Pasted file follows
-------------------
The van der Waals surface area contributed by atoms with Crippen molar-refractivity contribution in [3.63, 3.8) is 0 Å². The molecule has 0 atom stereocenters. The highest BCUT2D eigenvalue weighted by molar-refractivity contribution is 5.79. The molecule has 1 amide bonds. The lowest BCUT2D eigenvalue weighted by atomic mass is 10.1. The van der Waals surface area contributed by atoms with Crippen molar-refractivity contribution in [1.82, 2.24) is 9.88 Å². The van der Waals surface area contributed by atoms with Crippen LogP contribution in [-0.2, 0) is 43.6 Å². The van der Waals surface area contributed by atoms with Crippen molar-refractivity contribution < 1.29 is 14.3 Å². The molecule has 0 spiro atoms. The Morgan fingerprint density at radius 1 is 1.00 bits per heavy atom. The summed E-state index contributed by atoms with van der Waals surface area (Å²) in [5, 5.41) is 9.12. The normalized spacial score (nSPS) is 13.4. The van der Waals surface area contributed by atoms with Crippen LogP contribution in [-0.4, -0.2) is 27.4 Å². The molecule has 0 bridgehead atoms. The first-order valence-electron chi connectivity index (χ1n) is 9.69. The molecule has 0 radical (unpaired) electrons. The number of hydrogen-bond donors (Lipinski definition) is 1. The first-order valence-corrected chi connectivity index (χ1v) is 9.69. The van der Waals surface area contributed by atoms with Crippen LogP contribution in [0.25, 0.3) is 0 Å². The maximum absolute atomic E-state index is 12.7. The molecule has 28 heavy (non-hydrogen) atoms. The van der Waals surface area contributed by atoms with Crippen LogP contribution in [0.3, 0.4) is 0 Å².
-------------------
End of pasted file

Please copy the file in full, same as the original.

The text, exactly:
The van der Waals surface area contributed by atoms with Crippen molar-refractivity contribution in [3.63, 3.8) is 0 Å². The molecule has 0 atom stereocenters. The highest BCUT2D eigenvalue weighted by molar-refractivity contribution is 5.79. The molecule has 1 amide bonds. The lowest BCUT2D eigenvalue weighted by atomic mass is 10.1. The van der Waals surface area contributed by atoms with Crippen molar-refractivity contribution in [1.82, 2.24) is 9.88 Å². The van der Waals surface area contributed by atoms with Crippen LogP contribution in [-0.2, 0) is 43.6 Å². The van der Waals surface area contributed by atoms with Crippen molar-refractivity contribution < 1.29 is 14.3 Å². The molecule has 0 spiro atoms. The Morgan fingerprint density at radius 1 is 1.00 bits per heavy atom. The summed E-state index contributed by atoms with van der Waals surface area (Å²) in [5, 5.41) is 9.12. The normalized spacial score (nSPS) is 13.4. The van der Waals surface area contributed by atoms with Crippen LogP contribution in [-0.4, -0.2) is 27.4 Å². The molecule has 0 bridgehead atoms. The first-order valence-electron chi connectivity index (χ1n) is 9.69. The molecule has 0 radical (unpaired) electrons. The number of hydrogen-bond donors (Lipinski definition) is 1. The first-order valence-corrected chi connectivity index (χ1v) is 9.69. The van der Waals surface area contributed by atoms with Crippen LogP contribution in [0.25, 0.3) is 0 Å². The maximum absolute atomic E-state index is 12.7. The molecule has 28 heavy (non-hydrogen) atoms. The van der Waals surface area contributed by atoms with Crippen LogP contribution in [0.3, 0.4) is 0 Å².